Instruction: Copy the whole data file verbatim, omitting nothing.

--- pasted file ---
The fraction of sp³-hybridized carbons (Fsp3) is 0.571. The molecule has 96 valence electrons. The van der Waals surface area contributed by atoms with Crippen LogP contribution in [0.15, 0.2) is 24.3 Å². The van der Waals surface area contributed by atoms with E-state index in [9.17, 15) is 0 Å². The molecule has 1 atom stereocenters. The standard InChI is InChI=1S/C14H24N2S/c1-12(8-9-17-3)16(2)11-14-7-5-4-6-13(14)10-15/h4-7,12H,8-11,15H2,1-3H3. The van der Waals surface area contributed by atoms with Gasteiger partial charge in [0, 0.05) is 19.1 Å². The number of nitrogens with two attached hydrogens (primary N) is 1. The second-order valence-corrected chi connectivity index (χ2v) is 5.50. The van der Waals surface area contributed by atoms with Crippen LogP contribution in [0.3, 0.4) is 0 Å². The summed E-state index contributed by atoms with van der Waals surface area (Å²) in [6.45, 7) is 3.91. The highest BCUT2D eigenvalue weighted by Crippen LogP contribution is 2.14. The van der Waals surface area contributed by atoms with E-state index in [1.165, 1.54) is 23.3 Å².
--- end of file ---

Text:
The fraction of sp³-hybridized carbons (Fsp3) is 0.571. The molecule has 96 valence electrons. The van der Waals surface area contributed by atoms with Crippen LogP contribution in [0.15, 0.2) is 24.3 Å². The van der Waals surface area contributed by atoms with E-state index in [9.17, 15) is 0 Å². The molecule has 1 atom stereocenters. The standard InChI is InChI=1S/C14H24N2S/c1-12(8-9-17-3)16(2)11-14-7-5-4-6-13(14)10-15/h4-7,12H,8-11,15H2,1-3H3. The van der Waals surface area contributed by atoms with Gasteiger partial charge in [0, 0.05) is 19.1 Å². The number of nitrogens with two attached hydrogens (primary N) is 1. The second-order valence-corrected chi connectivity index (χ2v) is 5.50. The van der Waals surface area contributed by atoms with Crippen LogP contribution in [0.3, 0.4) is 0 Å². The summed E-state index contributed by atoms with van der Waals surface area (Å²) in [6.45, 7) is 3.91. The highest BCUT2D eigenvalue weighted by Crippen LogP contribution is 2.14. The van der Waals surface area contributed by atoms with E-state index in [1.165, 1.54) is 23.3 Å².